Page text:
"King's house was turned over two times. Mrs. Hanly in this house was the lady injured. An unknown man living up the creek was seriously hurt and neighbors called Hobart doctors. The orchard of William Jacquart's was practically ruined. The barn of John Stewart was destroyed. Joe Terry was not hurt. His barn was blown away. Frank England of Hobart was in front of the barn in a buggy. The buggy was turned over by the wind and England blown into a hog wire fence. The buggy was damaged considerably."
"At Lugert the greatest damage was done. Eighteen families are entirely destitute, and the remaining homes of neighbors sheltered the homeless and injured Saturday and Sunday nights. All houses in Lugert were demolished but the Orient depot and Frank Lugert's store. The latter was practically ruined."
"The entire town [Rocky] was covered with wreckage. Roofs were dumped in the middle of streets and planks and boards were strewn everywhere. It would be hard to estimate the damage done but conservative heads say it will go above $50,000."
Much like current times after a horrific tornado outbreak, donations of food, supplies, and money were sent into the tornado stricken areas and were documented in some of the newspapers, including the Hobart Republican.
"Requests for aid were sent out, and at Hobart Monday the Chamber of Commerce got busy and raised $560 in money, three wagon loads of clothing, quilts, blankets, etc. Of the $560, contributed the Elk Lodge gave $100."
"A committee composed of C. G. Long, R. L. Waggoner, A. E. Fritsche, John Hyndman and J. M. Rule has charge in dispensing this assistance. $250 and two loads of clothing were sent to Lugert and the remainder will be given to the sufferers west and northwest of town. Tents from Hobart, Altus and Lone Wolf were sent to Lugert, and will house the homeless until other arrangements can be made. Those in need of assistance may call the Chamber of Commerce and the committee will attend to same. The subscription list is left open so that those who did not get in Monday may yet do so."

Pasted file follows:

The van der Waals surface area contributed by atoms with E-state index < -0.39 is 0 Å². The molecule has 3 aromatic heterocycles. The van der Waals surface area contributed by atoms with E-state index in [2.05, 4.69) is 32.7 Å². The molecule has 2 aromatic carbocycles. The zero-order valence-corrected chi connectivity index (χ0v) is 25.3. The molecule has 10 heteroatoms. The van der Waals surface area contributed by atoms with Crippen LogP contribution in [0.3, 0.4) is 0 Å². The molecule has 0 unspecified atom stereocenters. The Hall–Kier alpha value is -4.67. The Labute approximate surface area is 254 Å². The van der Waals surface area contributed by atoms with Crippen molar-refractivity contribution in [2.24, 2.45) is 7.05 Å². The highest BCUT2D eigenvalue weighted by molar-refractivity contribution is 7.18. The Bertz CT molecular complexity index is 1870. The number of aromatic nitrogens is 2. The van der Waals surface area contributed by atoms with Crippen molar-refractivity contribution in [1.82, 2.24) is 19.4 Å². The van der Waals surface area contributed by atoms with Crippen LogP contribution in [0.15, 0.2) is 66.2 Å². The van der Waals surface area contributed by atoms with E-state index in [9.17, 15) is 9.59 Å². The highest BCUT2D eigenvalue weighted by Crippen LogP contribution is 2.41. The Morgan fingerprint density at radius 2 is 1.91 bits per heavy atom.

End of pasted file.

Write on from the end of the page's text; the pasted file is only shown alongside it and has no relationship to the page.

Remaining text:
"The contributions in cash and goods so far will reach $1,500, and it is all used as fast as received. More can be used."
The tornado outbreak of April 27, 1912 certainly caught the attention of local Oklahoma newspapers, but it also gained the attention of newspapers from large cities, such as Chicago and Boston. The fact that a tornado outbreak in Oklahoma drew enough attention that big city newspapers decided to write about the rural Oklahoma devastation is quite impressive, especially since the RMS Titanic sank less than two weeks before and, not surprisingly, was the main topic of newspapers.
The Chicago Examiner wrote about the destruction on April 28, 1912, less than a day after the outbreak.
"OKLAHOMA CITY, Okla., April 27. – The tell of the tornado which swept Southwestern Oklahoma this afternoon will be at least nineteen dead, scores injured and property loss amounting to many thousands of dollars.
The town of Lugert suffered the most. Fifteen are dead there. Four are reported dead at Eldorado. Ten or a dozen towns suffered more or less storm damage. Little is known of what occurred in the rural districts. It is known that the damage was severe.
An early report that twenty were killed and forty hurt when a Kansas City, Missouri & Ohio train was blown off the track is denied. The train encountered the storm and was blown over, but no lives were lost.
A family of seven was injured at Yukon. One, Mrs. Jerry Brown, is thought to be dying."
Additionally, the Boston Evening Transcript also relayed the story of the tornado outbreak on April 29, 1912.
"Oklahoma City, Okla., April 29 – While there have been no additions to the list of fifty-four killed in storms which swept through sections of Oklahoma Saturday, the number of injured is much larger, and the property loss is greater than indicated in yesterday's reports. Wire communication has not been restored to many of the gale-stricken points.
"Twenty towns were struck by the storm which swept northward Saturday afternoon from Texas through portions of southwestern and central Oklahoma. Butler and Foss were destroyed, and forty-one dead and over a hundred injured are accounted for. Other deaths are reported, but cannot be verified because torrential rains in the wake of the tornado made streams overflow, preventing rescue parties from exploring whole sections. All of central Oklahoma seems to be demoralized and it may be several days before an accurate report of the loss of life and property damage is obtained."